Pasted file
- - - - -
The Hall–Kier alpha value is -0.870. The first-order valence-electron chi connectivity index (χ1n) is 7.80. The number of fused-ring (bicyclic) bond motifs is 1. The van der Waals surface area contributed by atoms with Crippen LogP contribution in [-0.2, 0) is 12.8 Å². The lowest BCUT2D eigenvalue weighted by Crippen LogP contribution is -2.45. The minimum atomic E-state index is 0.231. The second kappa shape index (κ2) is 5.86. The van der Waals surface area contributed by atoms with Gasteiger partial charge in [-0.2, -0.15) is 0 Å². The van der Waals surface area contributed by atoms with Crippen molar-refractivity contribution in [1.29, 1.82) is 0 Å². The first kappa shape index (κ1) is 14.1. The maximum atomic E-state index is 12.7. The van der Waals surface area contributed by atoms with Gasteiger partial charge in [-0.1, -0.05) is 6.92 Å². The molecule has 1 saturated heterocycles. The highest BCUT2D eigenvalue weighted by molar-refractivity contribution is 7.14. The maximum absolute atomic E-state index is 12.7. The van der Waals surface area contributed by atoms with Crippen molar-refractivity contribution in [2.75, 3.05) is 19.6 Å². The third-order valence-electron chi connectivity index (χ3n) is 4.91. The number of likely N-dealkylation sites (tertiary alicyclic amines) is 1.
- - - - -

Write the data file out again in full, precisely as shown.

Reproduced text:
The Hall–Kier alpha value is -0.870. The first-order valence-electron chi connectivity index (χ1n) is 7.80. The number of fused-ring (bicyclic) bond motifs is 1. The van der Waals surface area contributed by atoms with Crippen LogP contribution in [-0.2, 0) is 12.8 Å². The lowest BCUT2D eigenvalue weighted by Crippen LogP contribution is -2.45. The minimum atomic E-state index is 0.231. The second kappa shape index (κ2) is 5.86. The van der Waals surface area contributed by atoms with Gasteiger partial charge in [-0.2, -0.15) is 0 Å². The van der Waals surface area contributed by atoms with Crippen molar-refractivity contribution in [1.29, 1.82) is 0 Å². The first kappa shape index (κ1) is 14.1. The maximum atomic E-state index is 12.7. The van der Waals surface area contributed by atoms with Gasteiger partial charge in [-0.1, -0.05) is 6.92 Å². The molecule has 1 saturated heterocycles. The highest BCUT2D eigenvalue weighted by molar-refractivity contribution is 7.14. The maximum absolute atomic E-state index is 12.7. The van der Waals surface area contributed by atoms with Crippen molar-refractivity contribution in [2.75, 3.05) is 19.6 Å². The third-order valence-electron chi connectivity index (χ3n) is 4.91. The number of likely N-dealkylation sites (tertiary alicyclic amines) is 1.